At the still relatively young age of 31 Paul Farman has played for just three professional clubs throughout a career that has now broken through the 400-appearance barrier.
Often the first name on the team sheet, his prolonged spells with Lincoln (where he won promotion) and Stevenage suggest that he’s a player who likes to put down markers and maintain a level of loyality.
Just under a third of his games for the Blues have resulted in clean sheets so far this season and, having reached that significant career milestone, we wondered if he was the type of person to keep tabs on this kind of stat.
“I did know I’d passed 400 appearances actually, we were talking about it on the bus on the way back from Southend, funnily enough,” he admitted. “It’s a great milestone, I want to go and get another 100 now!
“I always say this but what you put in is what you get out, and I’ve worked hard since I was a young boy. I was always brought up like that, and I’ve stuck by it.
“What I dreamed of was playing in the Football League and I managed to do that at the age of 30. One of the highs was obviously the promotion with Lincoln, the day we won the league was just full of euphoria.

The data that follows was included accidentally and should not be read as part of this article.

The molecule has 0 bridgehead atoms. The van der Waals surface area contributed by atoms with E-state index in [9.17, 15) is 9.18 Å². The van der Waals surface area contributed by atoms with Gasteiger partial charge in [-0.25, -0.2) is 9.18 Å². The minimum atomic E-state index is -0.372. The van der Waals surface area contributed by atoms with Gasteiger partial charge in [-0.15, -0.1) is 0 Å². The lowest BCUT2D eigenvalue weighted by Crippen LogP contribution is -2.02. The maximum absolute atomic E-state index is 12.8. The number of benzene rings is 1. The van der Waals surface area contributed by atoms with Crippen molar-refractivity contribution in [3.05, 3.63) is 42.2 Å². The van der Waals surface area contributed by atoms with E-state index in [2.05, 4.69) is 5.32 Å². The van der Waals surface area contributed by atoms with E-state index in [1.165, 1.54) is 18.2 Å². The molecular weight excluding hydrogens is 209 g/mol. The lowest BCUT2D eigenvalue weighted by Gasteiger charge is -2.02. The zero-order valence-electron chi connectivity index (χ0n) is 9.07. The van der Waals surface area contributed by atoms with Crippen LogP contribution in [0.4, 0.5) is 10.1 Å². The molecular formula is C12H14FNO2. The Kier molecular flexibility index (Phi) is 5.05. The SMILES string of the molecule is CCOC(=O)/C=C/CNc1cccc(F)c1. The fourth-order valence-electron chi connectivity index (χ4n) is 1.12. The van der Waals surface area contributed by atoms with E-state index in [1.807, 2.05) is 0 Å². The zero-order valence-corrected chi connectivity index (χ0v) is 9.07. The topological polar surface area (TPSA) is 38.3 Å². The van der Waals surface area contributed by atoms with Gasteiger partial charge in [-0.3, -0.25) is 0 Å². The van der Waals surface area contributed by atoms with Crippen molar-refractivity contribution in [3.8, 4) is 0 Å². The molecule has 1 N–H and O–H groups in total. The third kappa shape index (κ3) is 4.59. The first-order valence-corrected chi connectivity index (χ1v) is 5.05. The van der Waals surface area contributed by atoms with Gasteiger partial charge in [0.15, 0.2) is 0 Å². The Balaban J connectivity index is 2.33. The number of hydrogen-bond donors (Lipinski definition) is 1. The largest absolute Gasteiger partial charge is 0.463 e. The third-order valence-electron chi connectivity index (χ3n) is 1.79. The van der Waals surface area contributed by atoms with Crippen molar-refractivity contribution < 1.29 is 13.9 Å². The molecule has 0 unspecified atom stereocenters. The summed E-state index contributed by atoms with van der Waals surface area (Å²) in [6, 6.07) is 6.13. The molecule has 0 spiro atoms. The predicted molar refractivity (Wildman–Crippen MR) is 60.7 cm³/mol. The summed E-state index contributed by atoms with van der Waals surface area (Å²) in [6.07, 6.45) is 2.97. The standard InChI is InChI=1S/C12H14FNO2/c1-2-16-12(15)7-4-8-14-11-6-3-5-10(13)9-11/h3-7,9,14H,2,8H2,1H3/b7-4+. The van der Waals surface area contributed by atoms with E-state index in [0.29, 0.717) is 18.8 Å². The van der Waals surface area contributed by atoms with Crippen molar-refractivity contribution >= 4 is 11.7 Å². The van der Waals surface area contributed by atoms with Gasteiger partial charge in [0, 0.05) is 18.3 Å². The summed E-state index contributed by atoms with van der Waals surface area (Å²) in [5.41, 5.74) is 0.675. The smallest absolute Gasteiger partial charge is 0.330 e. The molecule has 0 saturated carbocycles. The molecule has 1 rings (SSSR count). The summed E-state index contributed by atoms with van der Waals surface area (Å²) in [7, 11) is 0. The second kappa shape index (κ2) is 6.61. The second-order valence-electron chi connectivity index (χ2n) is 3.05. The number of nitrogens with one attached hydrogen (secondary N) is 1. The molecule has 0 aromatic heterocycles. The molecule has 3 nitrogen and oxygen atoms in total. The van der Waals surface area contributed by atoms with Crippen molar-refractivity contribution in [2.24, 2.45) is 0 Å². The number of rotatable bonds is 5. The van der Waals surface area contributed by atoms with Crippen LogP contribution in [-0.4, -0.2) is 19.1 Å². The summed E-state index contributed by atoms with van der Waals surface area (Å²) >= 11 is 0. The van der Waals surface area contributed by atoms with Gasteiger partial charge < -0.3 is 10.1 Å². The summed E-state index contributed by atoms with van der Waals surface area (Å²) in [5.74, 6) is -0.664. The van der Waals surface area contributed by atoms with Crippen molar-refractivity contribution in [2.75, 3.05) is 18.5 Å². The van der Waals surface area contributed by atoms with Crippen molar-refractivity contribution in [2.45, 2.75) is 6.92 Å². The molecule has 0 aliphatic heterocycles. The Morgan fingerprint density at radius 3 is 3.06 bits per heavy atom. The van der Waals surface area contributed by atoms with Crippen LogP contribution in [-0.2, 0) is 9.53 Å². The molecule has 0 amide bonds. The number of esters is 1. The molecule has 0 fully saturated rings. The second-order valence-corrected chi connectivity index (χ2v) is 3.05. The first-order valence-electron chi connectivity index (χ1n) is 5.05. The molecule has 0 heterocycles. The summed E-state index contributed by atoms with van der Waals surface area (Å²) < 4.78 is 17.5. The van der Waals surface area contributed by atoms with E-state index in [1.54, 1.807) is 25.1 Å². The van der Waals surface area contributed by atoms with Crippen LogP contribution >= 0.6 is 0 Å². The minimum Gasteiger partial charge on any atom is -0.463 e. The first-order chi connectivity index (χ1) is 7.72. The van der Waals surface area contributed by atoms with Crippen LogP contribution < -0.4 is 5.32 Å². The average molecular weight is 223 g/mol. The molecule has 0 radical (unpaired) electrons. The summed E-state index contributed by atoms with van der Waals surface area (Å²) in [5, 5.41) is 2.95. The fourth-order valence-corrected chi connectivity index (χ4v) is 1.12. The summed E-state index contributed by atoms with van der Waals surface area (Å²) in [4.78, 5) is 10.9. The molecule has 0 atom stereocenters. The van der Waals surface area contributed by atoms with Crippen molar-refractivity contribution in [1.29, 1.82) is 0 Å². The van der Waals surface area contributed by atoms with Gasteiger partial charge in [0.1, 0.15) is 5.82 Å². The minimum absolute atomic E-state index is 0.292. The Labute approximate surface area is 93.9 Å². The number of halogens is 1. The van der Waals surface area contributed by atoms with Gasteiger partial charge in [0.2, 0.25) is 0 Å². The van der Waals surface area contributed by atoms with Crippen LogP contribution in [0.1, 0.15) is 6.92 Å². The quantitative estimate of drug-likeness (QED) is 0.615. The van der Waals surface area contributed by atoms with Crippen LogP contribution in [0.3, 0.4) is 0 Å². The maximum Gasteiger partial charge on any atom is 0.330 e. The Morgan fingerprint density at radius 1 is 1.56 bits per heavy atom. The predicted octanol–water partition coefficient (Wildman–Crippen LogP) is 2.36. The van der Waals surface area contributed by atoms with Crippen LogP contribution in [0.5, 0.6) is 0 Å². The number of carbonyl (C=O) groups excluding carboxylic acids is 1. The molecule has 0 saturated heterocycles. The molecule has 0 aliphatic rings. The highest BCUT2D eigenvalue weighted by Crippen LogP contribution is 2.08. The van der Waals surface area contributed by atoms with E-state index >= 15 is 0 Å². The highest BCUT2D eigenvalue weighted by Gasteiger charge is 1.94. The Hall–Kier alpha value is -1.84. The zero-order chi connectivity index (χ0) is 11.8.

“Another high was getting the move to come up here, it meant I could move back up north and see the family a bit more. I’ve never really been up here or played here, but it was always a club I followed on Twitter and things like that, because I’ve known a lot of lads who have played here.
“I would love to get to 500 appearances. It’s about looking after my body and playing games, I think it’s just a case of doing what I need to do on the training pitch to make sure I survive.”
On the best coaching advice he’s received over the years, he commented: “I’ve really enjoyed working with Steve [Collis].
“We’re trying to tone down the way I am in games a little bit, but I think he understands it’s just the way I am. Games mean a lot to me, but sometimes it does come across as being a little bit desperate.
“I’m never quiet during a game but it’s just a way for me to stay involved when the boys are doing well.
“I like to keep people on their toes, even myself, and I’ve always said to the other lads that if I’m not doing my job they can tell me as well. There’s an understanding amongst us and we all want to do really well.”
On to this season and 12 clean sheets from 39 appearances is a sign that things are going well between the sticks.